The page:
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The sight of Vicente Fox receiving the sacrament from a priest roused the dogs of anti-clericalism. Taking mass goes much further than having cordial official relations between the Vatican and the State. A poll asked Mexicans "Should the relations between the Church and State [i.e. the constitution] be changed?". A large majority said no. In other words, continue with the present ambiguous situation in which the restrictions on the Church are not enforced.
Today was by coincidence the birthday of President Benito Juárez (1806-1872). As Minister of Justice he abolished the privileges of the Catholic Church and became the symbol of anticlericalism. Despite the protests of the Pope and other leaders, he executed Emperor Maximilian, who was allied with the Church. This won for him a reputation of utter ruthlessness. Normally, his birthday has been celebrated with a major ceremony before his monument in Mexico City.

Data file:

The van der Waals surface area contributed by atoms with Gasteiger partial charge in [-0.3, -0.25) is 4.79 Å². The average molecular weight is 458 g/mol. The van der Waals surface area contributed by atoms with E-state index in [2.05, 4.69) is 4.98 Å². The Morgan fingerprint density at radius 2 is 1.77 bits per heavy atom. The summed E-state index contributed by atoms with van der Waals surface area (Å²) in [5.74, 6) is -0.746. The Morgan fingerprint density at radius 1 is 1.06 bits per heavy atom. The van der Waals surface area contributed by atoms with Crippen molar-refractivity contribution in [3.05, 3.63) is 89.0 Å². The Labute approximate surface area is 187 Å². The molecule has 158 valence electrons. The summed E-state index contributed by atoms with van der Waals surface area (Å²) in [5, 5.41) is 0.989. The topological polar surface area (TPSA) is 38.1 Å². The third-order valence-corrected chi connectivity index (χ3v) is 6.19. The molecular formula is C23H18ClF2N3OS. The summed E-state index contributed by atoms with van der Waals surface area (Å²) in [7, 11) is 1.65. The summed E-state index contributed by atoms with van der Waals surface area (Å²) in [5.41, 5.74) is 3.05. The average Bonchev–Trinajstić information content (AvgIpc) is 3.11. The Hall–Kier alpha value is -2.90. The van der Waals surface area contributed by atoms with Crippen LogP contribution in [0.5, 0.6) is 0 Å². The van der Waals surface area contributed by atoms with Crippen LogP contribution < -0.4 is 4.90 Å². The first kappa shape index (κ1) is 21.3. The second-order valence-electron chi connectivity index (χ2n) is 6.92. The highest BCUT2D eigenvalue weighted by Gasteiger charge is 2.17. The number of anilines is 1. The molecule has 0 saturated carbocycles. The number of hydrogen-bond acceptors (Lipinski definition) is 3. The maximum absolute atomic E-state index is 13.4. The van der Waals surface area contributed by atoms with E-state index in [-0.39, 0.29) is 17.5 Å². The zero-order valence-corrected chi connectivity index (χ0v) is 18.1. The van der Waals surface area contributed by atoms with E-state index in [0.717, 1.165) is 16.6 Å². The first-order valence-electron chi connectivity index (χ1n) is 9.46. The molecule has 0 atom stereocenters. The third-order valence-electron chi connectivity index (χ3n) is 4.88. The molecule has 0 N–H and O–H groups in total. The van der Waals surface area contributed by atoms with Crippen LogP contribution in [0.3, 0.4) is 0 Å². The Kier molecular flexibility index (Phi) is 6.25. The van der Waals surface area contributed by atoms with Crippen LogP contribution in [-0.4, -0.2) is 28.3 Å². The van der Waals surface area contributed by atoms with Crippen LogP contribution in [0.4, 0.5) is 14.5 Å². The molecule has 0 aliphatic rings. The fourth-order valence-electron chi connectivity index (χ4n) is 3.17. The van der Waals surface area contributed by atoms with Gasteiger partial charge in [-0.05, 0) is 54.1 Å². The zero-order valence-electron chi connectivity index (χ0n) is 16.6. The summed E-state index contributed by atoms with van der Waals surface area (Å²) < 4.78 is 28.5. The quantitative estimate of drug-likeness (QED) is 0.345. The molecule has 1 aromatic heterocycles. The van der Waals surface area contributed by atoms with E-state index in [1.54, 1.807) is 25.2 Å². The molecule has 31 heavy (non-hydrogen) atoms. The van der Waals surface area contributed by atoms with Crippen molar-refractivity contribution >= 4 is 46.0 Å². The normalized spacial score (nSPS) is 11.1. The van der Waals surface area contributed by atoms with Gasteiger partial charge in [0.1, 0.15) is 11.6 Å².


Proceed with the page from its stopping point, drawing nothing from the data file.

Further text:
This year the ceremony was held in the presidential palace, and President Zedillo gave a cautious speech. He then proceeded to leave the hall, but was interrupted by Héctor Sánchez Juárez, a descendent of Juárez, who upbraided him and Fox in a rather incoherent way for abandoning the ideas of Benito Juárez. Zedillo avoided a confrontation by walking out of the hall.
The issue of history textbooks will not be so easy to evade. I would be grateful for any reports on the development of this issue. It would be related to the question of private, i.e. church school education. The battle of the books.
Ronald Hilton - 7/19/00